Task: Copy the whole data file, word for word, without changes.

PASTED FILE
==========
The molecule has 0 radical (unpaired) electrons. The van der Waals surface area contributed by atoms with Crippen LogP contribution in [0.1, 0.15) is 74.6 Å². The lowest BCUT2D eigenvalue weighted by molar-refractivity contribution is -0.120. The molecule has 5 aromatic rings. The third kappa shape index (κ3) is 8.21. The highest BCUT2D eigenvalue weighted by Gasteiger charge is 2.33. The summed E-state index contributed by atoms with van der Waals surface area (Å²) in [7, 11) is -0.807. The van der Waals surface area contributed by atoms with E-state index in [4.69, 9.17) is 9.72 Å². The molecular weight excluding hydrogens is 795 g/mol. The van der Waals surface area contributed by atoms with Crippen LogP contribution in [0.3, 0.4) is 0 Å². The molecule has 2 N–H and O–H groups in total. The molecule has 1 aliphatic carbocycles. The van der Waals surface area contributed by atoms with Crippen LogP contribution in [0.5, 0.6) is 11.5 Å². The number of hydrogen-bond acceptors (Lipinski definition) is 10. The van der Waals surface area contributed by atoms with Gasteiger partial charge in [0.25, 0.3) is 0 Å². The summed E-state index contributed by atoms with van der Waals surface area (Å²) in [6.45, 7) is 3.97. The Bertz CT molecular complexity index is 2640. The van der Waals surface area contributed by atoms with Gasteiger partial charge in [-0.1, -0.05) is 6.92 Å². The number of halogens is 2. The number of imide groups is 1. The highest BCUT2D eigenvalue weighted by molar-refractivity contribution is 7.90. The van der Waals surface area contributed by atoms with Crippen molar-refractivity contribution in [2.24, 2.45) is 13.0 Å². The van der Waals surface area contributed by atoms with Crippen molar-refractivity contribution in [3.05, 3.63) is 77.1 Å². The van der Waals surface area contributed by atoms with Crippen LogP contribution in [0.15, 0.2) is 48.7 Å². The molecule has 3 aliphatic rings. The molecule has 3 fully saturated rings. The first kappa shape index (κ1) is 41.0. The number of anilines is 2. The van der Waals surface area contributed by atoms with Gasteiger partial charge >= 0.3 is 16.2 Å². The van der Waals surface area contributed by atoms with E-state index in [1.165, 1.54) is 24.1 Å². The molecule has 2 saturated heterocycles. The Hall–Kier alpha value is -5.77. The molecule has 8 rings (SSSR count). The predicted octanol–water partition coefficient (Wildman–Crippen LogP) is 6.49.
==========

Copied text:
The molecule has 0 radical (unpaired) electrons. The van der Waals surface area contributed by atoms with Crippen LogP contribution in [0.1, 0.15) is 74.6 Å². The lowest BCUT2D eigenvalue weighted by molar-refractivity contribution is -0.120. The molecule has 5 aromatic rings. The third kappa shape index (κ3) is 8.21. The highest BCUT2D eigenvalue weighted by Gasteiger charge is 2.33. The summed E-state index contributed by atoms with van der Waals surface area (Å²) in [7, 11) is -0.807. The van der Waals surface area contributed by atoms with E-state index in [4.69, 9.17) is 9.72 Å². The molecular weight excluding hydrogens is 795 g/mol. The van der Waals surface area contributed by atoms with Crippen LogP contribution in [0.3, 0.4) is 0 Å². The molecule has 2 N–H and O–H groups in total. The molecule has 1 aliphatic carbocycles. The van der Waals surface area contributed by atoms with Crippen LogP contribution in [0.5, 0.6) is 11.5 Å². The number of hydrogen-bond acceptors (Lipinski definition) is 10. The van der Waals surface area contributed by atoms with Gasteiger partial charge in [0.25, 0.3) is 0 Å². The summed E-state index contributed by atoms with van der Waals surface area (Å²) in [6.45, 7) is 3.97. The Bertz CT molecular complexity index is 2640. The van der Waals surface area contributed by atoms with Gasteiger partial charge in [-0.1, -0.05) is 6.92 Å². The number of halogens is 2. The number of imide groups is 1. The highest BCUT2D eigenvalue weighted by molar-refractivity contribution is 7.90. The van der Waals surface area contributed by atoms with Crippen molar-refractivity contribution in [2.24, 2.45) is 13.0 Å². The van der Waals surface area contributed by atoms with Crippen molar-refractivity contribution in [3.05, 3.63) is 77.1 Å². The van der Waals surface area contributed by atoms with Crippen LogP contribution in [0.15, 0.2) is 48.7 Å². The molecule has 3 aliphatic rings. The molecule has 3 fully saturated rings. The first kappa shape index (κ1) is 41.0. The number of anilines is 2. The van der Waals surface area contributed by atoms with Gasteiger partial charge >= 0.3 is 16.2 Å². The van der Waals surface area contributed by atoms with E-state index in [1.165, 1.54) is 24.1 Å². The molecule has 2 saturated heterocycles. The Hall–Kier alpha value is -5.77. The molecule has 8 rings (SSSR count). The predicted octanol–water partition coefficient (Wildman–Crippen LogP) is 6.49.